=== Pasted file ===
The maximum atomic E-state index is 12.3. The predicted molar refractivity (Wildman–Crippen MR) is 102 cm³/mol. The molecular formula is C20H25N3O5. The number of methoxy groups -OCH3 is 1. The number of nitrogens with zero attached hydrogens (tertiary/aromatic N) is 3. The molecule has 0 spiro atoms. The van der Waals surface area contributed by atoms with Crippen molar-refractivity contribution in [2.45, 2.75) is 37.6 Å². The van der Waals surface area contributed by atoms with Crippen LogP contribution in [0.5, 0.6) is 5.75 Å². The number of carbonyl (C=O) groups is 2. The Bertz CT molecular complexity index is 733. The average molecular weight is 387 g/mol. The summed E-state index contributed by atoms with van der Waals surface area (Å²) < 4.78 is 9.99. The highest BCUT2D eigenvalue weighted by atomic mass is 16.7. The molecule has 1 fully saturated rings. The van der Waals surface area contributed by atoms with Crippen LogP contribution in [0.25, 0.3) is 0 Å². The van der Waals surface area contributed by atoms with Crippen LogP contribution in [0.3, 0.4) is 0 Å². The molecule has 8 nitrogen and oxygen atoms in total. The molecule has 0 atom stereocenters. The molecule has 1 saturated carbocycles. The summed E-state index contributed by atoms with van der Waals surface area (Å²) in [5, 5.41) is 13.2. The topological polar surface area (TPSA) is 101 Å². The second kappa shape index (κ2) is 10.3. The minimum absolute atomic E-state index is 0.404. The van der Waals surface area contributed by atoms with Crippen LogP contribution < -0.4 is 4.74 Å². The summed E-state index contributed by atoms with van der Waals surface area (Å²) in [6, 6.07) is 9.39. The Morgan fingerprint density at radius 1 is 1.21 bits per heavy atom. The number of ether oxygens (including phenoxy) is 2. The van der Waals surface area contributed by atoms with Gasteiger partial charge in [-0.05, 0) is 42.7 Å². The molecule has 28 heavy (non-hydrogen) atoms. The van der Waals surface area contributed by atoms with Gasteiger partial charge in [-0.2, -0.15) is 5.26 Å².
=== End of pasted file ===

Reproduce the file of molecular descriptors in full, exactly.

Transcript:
The maximum atomic E-state index is 12.3. The predicted molar refractivity (Wildman–Crippen MR) is 102 cm³/mol. The molecular formula is C20H25N3O5. The number of methoxy groups -OCH3 is 1. The number of nitrogens with zero attached hydrogens (tertiary/aromatic N) is 3. The molecule has 0 spiro atoms. The van der Waals surface area contributed by atoms with Crippen molar-refractivity contribution in [2.45, 2.75) is 37.6 Å². The van der Waals surface area contributed by atoms with Crippen LogP contribution in [0.5, 0.6) is 5.75 Å². The number of carbonyl (C=O) groups is 2. The Bertz CT molecular complexity index is 733. The average molecular weight is 387 g/mol. The summed E-state index contributed by atoms with van der Waals surface area (Å²) < 4.78 is 9.99. The highest BCUT2D eigenvalue weighted by atomic mass is 16.7. The molecule has 1 fully saturated rings. The van der Waals surface area contributed by atoms with Crippen LogP contribution in [0.25, 0.3) is 0 Å². The van der Waals surface area contributed by atoms with Crippen LogP contribution in [0.3, 0.4) is 0 Å². The molecule has 8 nitrogen and oxygen atoms in total. The molecule has 0 atom stereocenters. The molecule has 1 saturated carbocycles. The summed E-state index contributed by atoms with van der Waals surface area (Å²) in [5, 5.41) is 13.2. The topological polar surface area (TPSA) is 101 Å². The second kappa shape index (κ2) is 10.3. The minimum absolute atomic E-state index is 0.404. The van der Waals surface area contributed by atoms with Crippen LogP contribution < -0.4 is 4.74 Å². The summed E-state index contributed by atoms with van der Waals surface area (Å²) in [6, 6.07) is 9.39. The Morgan fingerprint density at radius 1 is 1.21 bits per heavy atom. The number of ether oxygens (including phenoxy) is 2. The van der Waals surface area contributed by atoms with Gasteiger partial charge in [-0.05, 0) is 42.7 Å². The molecule has 28 heavy (non-hydrogen) atoms. The van der Waals surface area contributed by atoms with Gasteiger partial charge in [-0.2, -0.15) is 5.26 Å².